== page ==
Previous to the 1990’s, trail cameras were non-existent.  Now a days, it is hard to find a hunter without one.  Trail cameras scout 24 hours a day, 7 days a week providing great information regarding:

  • herd population
  • herd age classes
  • frequency of movement
  • buck to doe ratio
  • target bucks
    • largest antlers
    • worst genetics

Scoring a deer is the act of adding up all the qualifying inches the buck has.  Scoring a live buck is difficult at best as they usually do not stand motionless for long or in the right position to properly gauge their score.  This is where trail cameras can really help out, especially models with burst mode that take many pictures in rapid succession.  A whitetail deer’s net typical score is composed of 5 components from the antler rack they possess:

  1. Length
  2. Height
  3. Thickness (mass)
  4. Spread
  5. Length of abnormal points

Length is measured as the total distance from where the antler start on the head to the tip, referred to as the main beam.  If the length of the right main beam is shorter than the left, or vice versa, estimate the shortest.  Antler symmetry is a factor, so an official score sheet will add the actual length of both sides and subtract the difference.  Therefore, starting with the shorter main beam eliminates the step of adding and subtracting the inches that are not present on both main beams.  To get a good estimate of length you need a picture of the buck from the front (looking at the camera) or top (facing the camera head on, but sniffing the ground).  This orientation clearly outlines the main beam, how far it goes out towards/past the ears and will also help identify the shorter one (if any).  A helpful second picture is a side profile of the deer’s head on alert (head up).  This gives great indication of how far past the nose the main beam goes.  The distance from the eyes to the tip of the nose on a mature buck in Alberta is 7”.  Visit some mounted deer from your local hunting area and take measurements of this same distance and use it as a reference point.  At the end you should have one number – the length of the shortest main beam.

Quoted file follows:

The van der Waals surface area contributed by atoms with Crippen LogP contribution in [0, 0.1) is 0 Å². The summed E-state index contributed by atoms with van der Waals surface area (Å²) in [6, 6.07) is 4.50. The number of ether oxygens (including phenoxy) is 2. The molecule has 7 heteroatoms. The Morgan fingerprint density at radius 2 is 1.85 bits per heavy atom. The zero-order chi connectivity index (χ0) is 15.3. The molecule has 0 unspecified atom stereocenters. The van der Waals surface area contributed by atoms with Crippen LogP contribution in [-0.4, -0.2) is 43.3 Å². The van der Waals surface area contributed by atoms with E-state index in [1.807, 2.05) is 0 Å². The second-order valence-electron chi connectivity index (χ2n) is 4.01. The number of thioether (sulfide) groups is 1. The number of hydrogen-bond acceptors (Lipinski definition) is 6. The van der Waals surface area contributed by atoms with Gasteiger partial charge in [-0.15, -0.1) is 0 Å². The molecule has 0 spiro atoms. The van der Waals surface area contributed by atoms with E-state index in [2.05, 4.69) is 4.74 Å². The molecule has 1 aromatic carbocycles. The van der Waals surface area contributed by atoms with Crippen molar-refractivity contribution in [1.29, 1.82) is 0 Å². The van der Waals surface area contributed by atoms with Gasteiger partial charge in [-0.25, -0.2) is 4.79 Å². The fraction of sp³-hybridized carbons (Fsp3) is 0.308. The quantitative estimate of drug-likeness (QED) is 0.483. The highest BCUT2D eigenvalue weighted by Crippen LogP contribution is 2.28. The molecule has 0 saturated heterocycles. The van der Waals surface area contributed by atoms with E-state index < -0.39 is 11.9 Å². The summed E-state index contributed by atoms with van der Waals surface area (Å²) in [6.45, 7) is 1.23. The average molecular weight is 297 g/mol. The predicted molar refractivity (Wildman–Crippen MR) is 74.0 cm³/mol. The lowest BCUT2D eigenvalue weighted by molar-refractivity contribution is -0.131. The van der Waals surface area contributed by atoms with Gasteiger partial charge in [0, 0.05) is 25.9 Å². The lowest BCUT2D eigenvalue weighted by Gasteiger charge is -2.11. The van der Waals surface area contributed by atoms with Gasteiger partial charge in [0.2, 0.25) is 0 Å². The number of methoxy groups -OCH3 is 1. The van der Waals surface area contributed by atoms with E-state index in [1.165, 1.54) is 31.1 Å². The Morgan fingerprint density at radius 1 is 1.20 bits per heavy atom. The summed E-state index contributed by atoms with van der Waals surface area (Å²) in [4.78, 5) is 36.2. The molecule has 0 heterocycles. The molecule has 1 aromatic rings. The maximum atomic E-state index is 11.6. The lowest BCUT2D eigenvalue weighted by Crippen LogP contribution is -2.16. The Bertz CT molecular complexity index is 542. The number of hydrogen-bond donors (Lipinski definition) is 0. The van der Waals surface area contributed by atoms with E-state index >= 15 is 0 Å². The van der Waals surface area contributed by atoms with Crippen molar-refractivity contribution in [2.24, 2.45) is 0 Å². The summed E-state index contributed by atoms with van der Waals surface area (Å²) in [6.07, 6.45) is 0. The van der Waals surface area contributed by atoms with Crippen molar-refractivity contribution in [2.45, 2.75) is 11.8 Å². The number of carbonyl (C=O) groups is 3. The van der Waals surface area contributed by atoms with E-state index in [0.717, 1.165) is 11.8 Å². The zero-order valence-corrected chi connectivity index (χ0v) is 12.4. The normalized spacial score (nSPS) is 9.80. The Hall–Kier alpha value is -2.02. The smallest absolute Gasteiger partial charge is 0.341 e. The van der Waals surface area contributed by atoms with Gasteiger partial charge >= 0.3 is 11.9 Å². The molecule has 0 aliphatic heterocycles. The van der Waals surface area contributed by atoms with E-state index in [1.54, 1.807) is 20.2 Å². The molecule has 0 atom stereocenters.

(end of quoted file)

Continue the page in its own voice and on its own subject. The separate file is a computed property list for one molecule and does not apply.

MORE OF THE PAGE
Using the outer distance between the eyes atop the skull as a gauge (6”), I estimated each main beam to extend outwardly 7.5” and then turn back inward 6.5”. Photo also give a clear view of the spread estimated at 19” (6.5 + 6 + 6.5) using the same gauge. Excellent photo to show the difference in the first tine set (G1’s) and to confirm this buck is a 4x4. I estimated the shortest G1 tine at 4”, again with the same gauge.

Using the outer distance between the eyes atop the skull as a gauge (6”), I estimated each main beam to extend outwardly 7.5” and then turn back inward 6.5”. Photo also give a clear view of the spread estimated at 19” (6.5 + 6 + 6.5) using the same gauge. Excellent photo to show the difference in the first tine set (G1’s) and to confirm this buck is a 4×4. I estimated the shortest G1 tine at 4”, again with the same gauge.

 

Using the distance from the eye to the snout tip as a gauge (7”), I estimated the middle part of the main beam to be 8”. I also used this picture (and same gauge) to estimate the second tine (G2) at 9”and the third tine (G3) at 7”. Estimated total tine height is 20.5” (9” + 7.5” + 4”). The main beams look very symmetrical but I estimated the right one at 22” (7.5” + 6.5” + 8”).

Using the distance from the eye to the snout tip as a gauge (7”), I estimated the middle part of the main beam to be 8”. I also used this picture (and same gauge) to estimate the second tine (G2) at 9”and the third tine (G3) at 7”. Estimated total tine height is 20.5” (9” + 7.5” + 4”). The main beams look very symmetrical but I estimated the right one at 22” (7.5” + 6.5” + 8”).

Net typical height is the total length of all tines (points) that come off the main beam, minus any differences between the sets.  To begin, choose the first tine (starting from the head) sprouting from each main beam and estimate the length of the shortest one.  Then use the same process on the next set of tines, until you are done. If one main beam has more tines than the other, ignore the extra tines.  Only measure the typical tines, meaning where you’d expect the buck to have a tine coming off the main beam. You will need as many pictures as possible with the buck looking in all directions with his head held high.  Use a reference like the distance from the eye to the tip of the nose to gauge the length of each tine.   In the end you should have one number created by adding the estimated length of the shortest tine in each set.   For example, if it was a 5×4 typical buck, you would have:  (Shortest G1(brow) tine) + (Shortest G2 tine) + (Shortest G3 tine) + 0.  Note: The tip of each main beam is not a tine and was already accounted for when estimating the main beam length.  Official scoresheets have an excellent visual representation of the tines and their common names (G#).